Our Travels » Ichauway Plantation

Ichauway Plantation

The one lane bridge over the Ichauway-Nochauway Creek on Ichauway Plantation in southwest Georgia.

Ichauway Bridge. When was the last time you saw a one-lane bridge on a dirt road? Have you ever even seen a dirt road much less a one-lane bridge?

The one lane bridge over the Ichauway-Nochauway Creek on Ichauway Plantation in southwest Georgia. https://www.lanascooking.com/ichauway-plantation/

The last time I went to my mother’s house in south Georgia, I stopped off at Ichauway Plantation to see if the old bridge was still in use. It is indeed there and still in use. I watched two trucks cross it while I was taking photos. This bridge spans the Ichauway-Nochauway (pronounced Itch-a-way-Notch-a-way) Creek in south Georgia.

It’s located on what was once the Ichuaway Plantation which was owned by Robert Woodruff, the founder of Coca-Cola. My mother grew up on Ichauway Plantation. Right at the end of that bridge, actually.

At the end of the bridge is this little country grocery store. My grandparents ran the store and they all lived in a house in back of it. My grandfather also worked for the CDC (Communicable Disease Center) at the “experiment station” located on Ichauway. They did malaria research. Perfect area for it since there’s an abundance of mosquitoes. It’s beautiful out there. So quiet. So peaceful.

Today the plantation is home to the Joseph W. Jones Ecological Research Center. However, all the old buildings are still there and I thank them sincerely for preserving it just the way we’ve always known it.

I’m heading back there for work this week. It’s only about a 4 hour drive from us but a complete world away. I love it there. It is, simply, home.

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  1. I remember the store and those houses near there being called the “quarters “. My granddaddy used to visit his relatives there in the sixties and seventies. He also worked on the Plantation in the forties and fifties. I remember that one lane Bridge and lots of people who lived on the Plantation were relatives of mine. I miss the innocence and peacefulness of the area. I plan to visit early next year.

    1. Hi Sonya – I know that John the Baptist Church (no longer in use) is located within the property and it was an African American congregation. It’s possible that there is a cemetery associated with the church as would be typical of rural churches. Here’s a link to an article about the church https://www.hrcga.org/county/baker/

  2. My name is Greg Williams I’m from baker county. I’ve heard the name Mr. Smokey Burns all my life. I don’t remember him but my family does. My #404-985-0895.

  3. Wow… My grandfather(LV Smoky Burns) & grandmother(Mildred Burns), Worked at this plantation, as well as started their family there. If anyone has any more information on my grandparents or our family. Please Help Me find out more about my families history. Both of my grandparents are pasted way I`m up late thinking about them and my family. With lots of questions. Tks.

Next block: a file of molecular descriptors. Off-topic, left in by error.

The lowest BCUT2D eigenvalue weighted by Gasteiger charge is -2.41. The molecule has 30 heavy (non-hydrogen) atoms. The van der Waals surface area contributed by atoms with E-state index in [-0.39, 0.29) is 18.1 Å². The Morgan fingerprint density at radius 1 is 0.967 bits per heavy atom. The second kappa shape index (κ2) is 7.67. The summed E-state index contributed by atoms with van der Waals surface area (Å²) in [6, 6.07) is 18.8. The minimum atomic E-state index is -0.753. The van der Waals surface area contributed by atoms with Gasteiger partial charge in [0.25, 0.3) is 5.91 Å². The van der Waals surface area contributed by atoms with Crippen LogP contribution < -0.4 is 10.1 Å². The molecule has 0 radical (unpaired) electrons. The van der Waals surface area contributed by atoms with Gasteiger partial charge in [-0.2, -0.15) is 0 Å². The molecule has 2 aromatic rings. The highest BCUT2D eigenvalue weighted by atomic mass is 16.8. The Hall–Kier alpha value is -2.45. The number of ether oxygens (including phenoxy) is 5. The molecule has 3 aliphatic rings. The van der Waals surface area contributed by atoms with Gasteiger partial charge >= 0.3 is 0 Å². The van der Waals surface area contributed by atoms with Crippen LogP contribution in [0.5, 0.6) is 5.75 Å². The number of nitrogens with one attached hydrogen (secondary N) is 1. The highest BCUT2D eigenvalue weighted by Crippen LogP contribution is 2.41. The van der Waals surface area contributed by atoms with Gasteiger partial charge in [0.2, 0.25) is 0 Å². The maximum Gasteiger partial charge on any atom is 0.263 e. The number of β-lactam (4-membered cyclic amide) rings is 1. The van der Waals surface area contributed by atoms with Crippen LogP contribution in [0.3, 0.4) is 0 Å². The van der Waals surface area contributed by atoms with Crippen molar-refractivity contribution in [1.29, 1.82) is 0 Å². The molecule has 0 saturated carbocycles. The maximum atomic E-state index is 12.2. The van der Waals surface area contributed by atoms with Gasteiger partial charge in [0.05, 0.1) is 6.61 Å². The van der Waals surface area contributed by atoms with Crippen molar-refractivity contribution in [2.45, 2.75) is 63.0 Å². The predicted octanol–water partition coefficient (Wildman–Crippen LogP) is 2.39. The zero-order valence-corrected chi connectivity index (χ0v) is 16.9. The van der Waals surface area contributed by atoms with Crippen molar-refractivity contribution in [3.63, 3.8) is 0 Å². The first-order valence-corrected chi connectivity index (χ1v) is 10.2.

4. My grandmother worked at the malaria experimental station there. Thanks for the history, all I knew was the name (and find it funny a mosquito research station is pronounced “Itch-away”!

  5. The property is called Ichauway. The accepted spelling for the creek is Ichawaynochaway. Hoggard Mill is also a place name for the area around the metal bridge. Archeological surveys have revealed a number of historic mill sites in the area of the bridge. They can be aged by the type of nails used in timbers still found in the creek bed. The malaria research site was known as the ‘Emory Field Station’. It was established in 1939 and remained active until the late 1950’s, when the researchers returned to Emory University. According to a book entitled ‘The Place Names of Georgia’, Ichawaynochaway is derived from the Creek Indian phrase for ‘where the deer rest’. Names of other creeks in the area have similar origins. Archeological surveys of the property and surrounding areas suggest at least 10,000 years of continuous human habitation as evidenced by pottery shards and flint tools. The old bridge is tough. During the 1994 flood, water reached a level of about 10ft on the bridge deck and about 4 ft inside the General Store. There was a slightly smaller flood in 1998. The bridge was largely undamaged.

  6. I visited the Ichauway Store a number of years ago and remember seeing a memorial plaque across the road from it. As I recall, the plaque said something about the area being critical in the research of malaria. Does anyone have a photo of the wording on the plaque, or could someone send me a transcription of what it says?